I know that this is New York not Britain - but it is the earliest indoor track photo found so far. Images of races in London pre-1900 are unlikely and the next British Six was in 1923.
Finding information about these bike races has been helped by fans who have loaded facts and images up to the Internet for searchers like me. Thanks to all who have shared their information. The information collected has been organised by year - with the 19th century races grouped together under “The Beginnings” page. This section contains our biggest surprises - with reports of Sixes in Aberdeen, Bristol, Dublin, Dundee, Glasgow, Leeds, Manchester, York and more. Plus some surprising material about 19th century Women’s Six Days in a dedicated Women’s Races sub-section. Update: Thanks received for documenting the racing activities of the Vautro sisters in the 1890’s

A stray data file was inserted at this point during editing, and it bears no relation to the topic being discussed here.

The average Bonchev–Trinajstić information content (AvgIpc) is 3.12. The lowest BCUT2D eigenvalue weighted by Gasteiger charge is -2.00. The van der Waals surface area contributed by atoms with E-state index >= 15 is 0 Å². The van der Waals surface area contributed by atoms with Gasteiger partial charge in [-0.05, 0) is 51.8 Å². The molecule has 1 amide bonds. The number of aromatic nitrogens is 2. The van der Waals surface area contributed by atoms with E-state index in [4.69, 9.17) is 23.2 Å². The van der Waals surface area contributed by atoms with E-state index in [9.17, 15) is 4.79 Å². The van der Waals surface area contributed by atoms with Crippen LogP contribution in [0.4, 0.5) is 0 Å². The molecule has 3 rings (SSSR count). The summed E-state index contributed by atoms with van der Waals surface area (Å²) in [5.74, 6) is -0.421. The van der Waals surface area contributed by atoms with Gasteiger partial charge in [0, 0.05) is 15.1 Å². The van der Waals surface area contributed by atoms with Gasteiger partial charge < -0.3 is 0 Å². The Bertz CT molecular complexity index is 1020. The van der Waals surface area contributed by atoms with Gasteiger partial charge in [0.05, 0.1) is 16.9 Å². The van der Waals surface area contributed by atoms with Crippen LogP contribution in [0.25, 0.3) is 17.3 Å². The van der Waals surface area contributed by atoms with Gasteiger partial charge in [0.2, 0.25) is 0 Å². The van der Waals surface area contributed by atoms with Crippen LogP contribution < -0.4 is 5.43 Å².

The latest additions mean that there are now 84 Victorian long-distance cycle races for men and women summarised here...
To support the annual information for the 20th century races there are some overall summaries, grouped under the 2009 page, that record the 20th century British riders, some British riders overseas and London programme covers.
But first here is an overview of the London Sixes that were held prior to 1967 - as remembered by that famous cycling journalist, J B Wadley -
MODERN SIXES IN LONDON
Eight modern sixes have been held in London
Two at Olympia, six at Wembley